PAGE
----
The use of aggregate complaints data as an indicator of cumulative social impacts of mining: A case study from the Hunter valley, NSW, Australia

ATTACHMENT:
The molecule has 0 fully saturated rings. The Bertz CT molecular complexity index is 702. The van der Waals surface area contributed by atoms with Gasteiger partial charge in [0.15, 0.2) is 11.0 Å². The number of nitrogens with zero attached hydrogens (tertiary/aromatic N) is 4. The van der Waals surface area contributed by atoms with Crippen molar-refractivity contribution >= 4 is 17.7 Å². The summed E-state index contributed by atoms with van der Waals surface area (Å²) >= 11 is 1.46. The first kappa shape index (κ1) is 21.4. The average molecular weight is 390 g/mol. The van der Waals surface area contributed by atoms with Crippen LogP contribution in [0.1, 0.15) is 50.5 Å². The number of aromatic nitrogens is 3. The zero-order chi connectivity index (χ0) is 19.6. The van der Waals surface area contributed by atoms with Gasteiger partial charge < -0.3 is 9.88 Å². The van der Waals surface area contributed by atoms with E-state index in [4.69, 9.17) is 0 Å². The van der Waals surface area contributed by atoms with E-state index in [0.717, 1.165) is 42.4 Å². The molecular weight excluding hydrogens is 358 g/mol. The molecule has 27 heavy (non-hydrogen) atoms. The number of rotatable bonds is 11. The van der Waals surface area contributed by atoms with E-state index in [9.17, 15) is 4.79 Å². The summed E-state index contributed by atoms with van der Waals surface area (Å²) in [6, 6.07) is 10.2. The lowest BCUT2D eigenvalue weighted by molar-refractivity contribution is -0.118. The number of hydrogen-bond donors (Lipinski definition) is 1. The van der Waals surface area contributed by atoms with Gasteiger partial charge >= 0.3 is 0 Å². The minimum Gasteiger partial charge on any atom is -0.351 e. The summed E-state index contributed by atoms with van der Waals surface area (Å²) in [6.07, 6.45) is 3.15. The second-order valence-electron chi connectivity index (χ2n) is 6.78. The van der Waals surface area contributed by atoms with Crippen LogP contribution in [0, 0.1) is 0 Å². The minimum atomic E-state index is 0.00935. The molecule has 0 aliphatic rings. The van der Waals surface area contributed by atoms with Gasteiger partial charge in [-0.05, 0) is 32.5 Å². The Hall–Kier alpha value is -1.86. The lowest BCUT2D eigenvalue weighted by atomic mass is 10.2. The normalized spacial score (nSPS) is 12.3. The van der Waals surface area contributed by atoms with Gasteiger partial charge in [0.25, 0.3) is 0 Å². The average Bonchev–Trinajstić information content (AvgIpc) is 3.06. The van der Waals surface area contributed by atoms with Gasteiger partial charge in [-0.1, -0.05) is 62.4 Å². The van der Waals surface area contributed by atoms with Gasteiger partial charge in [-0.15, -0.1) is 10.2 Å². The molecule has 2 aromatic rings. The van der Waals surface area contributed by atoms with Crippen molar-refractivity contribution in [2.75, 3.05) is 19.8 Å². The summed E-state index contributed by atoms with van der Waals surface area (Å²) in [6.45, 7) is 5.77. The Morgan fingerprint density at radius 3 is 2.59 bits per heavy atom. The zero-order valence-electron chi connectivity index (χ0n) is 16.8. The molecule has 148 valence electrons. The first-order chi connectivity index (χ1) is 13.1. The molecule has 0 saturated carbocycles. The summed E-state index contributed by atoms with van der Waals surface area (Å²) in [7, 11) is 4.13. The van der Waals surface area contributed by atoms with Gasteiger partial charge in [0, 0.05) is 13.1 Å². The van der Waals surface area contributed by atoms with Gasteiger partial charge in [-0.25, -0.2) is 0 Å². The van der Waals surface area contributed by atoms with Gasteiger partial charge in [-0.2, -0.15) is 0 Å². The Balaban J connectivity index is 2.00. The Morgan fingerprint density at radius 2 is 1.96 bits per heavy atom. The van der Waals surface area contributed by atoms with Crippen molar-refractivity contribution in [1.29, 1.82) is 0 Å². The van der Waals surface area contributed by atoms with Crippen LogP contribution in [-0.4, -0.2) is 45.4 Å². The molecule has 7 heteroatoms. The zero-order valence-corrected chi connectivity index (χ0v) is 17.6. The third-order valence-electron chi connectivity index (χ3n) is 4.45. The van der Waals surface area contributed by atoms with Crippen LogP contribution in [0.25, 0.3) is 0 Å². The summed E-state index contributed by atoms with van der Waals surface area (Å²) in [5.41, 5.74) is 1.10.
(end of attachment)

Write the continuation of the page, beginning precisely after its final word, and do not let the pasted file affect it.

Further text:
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Generally speaking, there is a greater amount of quantitative data available to measure and model the cumulative environmental or economic impacts of mining than the social impacts. In part, this is because social impacts are often inherently more difficult to quantify, but historically there have also been fewer regulatory drivers for companies or state agencies to invest in collecting such data. Regulators in some jurisdictions are now starting to require resource companies to report on aspects of their social performance, but companies and regulators are still struggling to identify appropriate metrics, particularly in regards to cumulative impacts. This paper describes an innovative quantitative approach to tracking how communities experience and respond to increased mining activity, using data from the complaints registers maintained by mines located in the Upper Hunter Valley in New South Wales, Australia. In this study, complaints lodged with five separate mines adjacent to the township of Muswellbrook over several years were aggregated and trends analysed. The aggregated set showed that complaint frequency increased with the increase in mining activity but then decreased as individual complaints were addressed. However, when complaints from near-neighbours were removed, it emerged that the proportion of complaints that came from the town itself steadily increased over time. Further analysis indicated that this increase was closely associated with the amount of mine-disturbed land that could be seen from the town over time, as measured using a combination of remotely sensed data and a digital elevation model. This is persuasive evidence of a cumulative social impact that is more than just the sum of the local impacts of individual mines. © 2013.
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